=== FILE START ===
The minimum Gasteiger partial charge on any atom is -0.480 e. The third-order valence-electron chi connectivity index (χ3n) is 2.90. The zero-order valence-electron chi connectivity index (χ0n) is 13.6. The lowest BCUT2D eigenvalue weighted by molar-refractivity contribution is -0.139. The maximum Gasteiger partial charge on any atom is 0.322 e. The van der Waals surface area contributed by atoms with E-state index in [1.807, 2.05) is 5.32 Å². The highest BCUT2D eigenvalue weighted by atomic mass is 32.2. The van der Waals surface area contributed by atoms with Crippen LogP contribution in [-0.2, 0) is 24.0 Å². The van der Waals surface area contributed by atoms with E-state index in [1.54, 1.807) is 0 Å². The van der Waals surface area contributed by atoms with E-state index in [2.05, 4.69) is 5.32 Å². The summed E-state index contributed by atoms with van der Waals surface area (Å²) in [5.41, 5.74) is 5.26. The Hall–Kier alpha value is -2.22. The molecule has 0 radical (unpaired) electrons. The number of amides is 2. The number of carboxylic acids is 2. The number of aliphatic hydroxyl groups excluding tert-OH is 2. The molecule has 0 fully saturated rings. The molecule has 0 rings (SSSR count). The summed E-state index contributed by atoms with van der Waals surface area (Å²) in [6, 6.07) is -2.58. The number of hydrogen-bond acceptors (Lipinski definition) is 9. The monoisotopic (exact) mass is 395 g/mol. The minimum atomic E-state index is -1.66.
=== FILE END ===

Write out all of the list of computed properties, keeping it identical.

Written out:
The minimum Gasteiger partial charge on any atom is -0.480 e. The third-order valence-electron chi connectivity index (χ3n) is 2.90. The zero-order valence-electron chi connectivity index (χ0n) is 13.6. The lowest BCUT2D eigenvalue weighted by molar-refractivity contribution is -0.139. The maximum Gasteiger partial charge on any atom is 0.322 e. The van der Waals surface area contributed by atoms with E-state index in [1.807, 2.05) is 5.32 Å². The highest BCUT2D eigenvalue weighted by atomic mass is 32.2. The van der Waals surface area contributed by atoms with Crippen LogP contribution in [-0.2, 0) is 24.0 Å². The van der Waals surface area contributed by atoms with E-state index in [1.54, 1.807) is 0 Å². The van der Waals surface area contributed by atoms with E-state index in [2.05, 4.69) is 5.32 Å². The summed E-state index contributed by atoms with van der Waals surface area (Å²) in [5.41, 5.74) is 5.26. The Hall–Kier alpha value is -2.22. The molecule has 0 radical (unpaired) electrons. The number of amides is 2. The number of carboxylic acids is 2. The number of aliphatic hydroxyl groups excluding tert-OH is 2. The molecule has 0 fully saturated rings. The molecule has 0 rings (SSSR count). The summed E-state index contributed by atoms with van der Waals surface area (Å²) in [6, 6.07) is -2.58. The number of hydrogen-bond acceptors (Lipinski definition) is 9. The monoisotopic (exact) mass is 395 g/mol. The minimum atomic E-state index is -1.66.